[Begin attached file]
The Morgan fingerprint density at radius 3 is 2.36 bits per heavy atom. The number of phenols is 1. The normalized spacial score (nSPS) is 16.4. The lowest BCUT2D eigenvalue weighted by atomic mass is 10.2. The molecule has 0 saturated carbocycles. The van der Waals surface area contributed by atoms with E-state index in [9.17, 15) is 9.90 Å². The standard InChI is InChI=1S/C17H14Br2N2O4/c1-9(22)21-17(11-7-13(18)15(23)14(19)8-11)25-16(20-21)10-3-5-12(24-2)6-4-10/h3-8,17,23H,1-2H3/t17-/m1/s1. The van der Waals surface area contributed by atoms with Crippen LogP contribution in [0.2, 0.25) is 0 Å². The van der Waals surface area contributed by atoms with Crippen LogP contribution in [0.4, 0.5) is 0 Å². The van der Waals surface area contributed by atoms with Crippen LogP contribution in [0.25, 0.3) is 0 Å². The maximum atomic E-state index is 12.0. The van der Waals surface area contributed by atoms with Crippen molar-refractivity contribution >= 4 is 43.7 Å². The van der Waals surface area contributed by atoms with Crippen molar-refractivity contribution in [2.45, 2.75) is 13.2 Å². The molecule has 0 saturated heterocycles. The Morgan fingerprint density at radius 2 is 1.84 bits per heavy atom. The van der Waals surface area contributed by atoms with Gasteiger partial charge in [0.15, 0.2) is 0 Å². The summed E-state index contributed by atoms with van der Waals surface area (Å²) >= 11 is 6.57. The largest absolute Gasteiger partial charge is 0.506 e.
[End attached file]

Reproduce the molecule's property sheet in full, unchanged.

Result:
The Morgan fingerprint density at radius 3 is 2.36 bits per heavy atom. The number of phenols is 1. The normalized spacial score (nSPS) is 16.4. The lowest BCUT2D eigenvalue weighted by atomic mass is 10.2. The molecule has 0 saturated carbocycles. The van der Waals surface area contributed by atoms with E-state index in [9.17, 15) is 9.90 Å². The standard InChI is InChI=1S/C17H14Br2N2O4/c1-9(22)21-17(11-7-13(18)15(23)14(19)8-11)25-16(20-21)10-3-5-12(24-2)6-4-10/h3-8,17,23H,1-2H3/t17-/m1/s1. The van der Waals surface area contributed by atoms with Crippen LogP contribution in [0.2, 0.25) is 0 Å². The van der Waals surface area contributed by atoms with Crippen LogP contribution in [0.4, 0.5) is 0 Å². The van der Waals surface area contributed by atoms with Crippen LogP contribution in [0.25, 0.3) is 0 Å². The maximum atomic E-state index is 12.0. The van der Waals surface area contributed by atoms with Crippen molar-refractivity contribution >= 4 is 43.7 Å². The van der Waals surface area contributed by atoms with Crippen molar-refractivity contribution in [2.45, 2.75) is 13.2 Å². The molecule has 0 saturated heterocycles. The Morgan fingerprint density at radius 2 is 1.84 bits per heavy atom. The van der Waals surface area contributed by atoms with Gasteiger partial charge in [0.15, 0.2) is 0 Å². The summed E-state index contributed by atoms with van der Waals surface area (Å²) >= 11 is 6.57. The largest absolute Gasteiger partial charge is 0.506 e.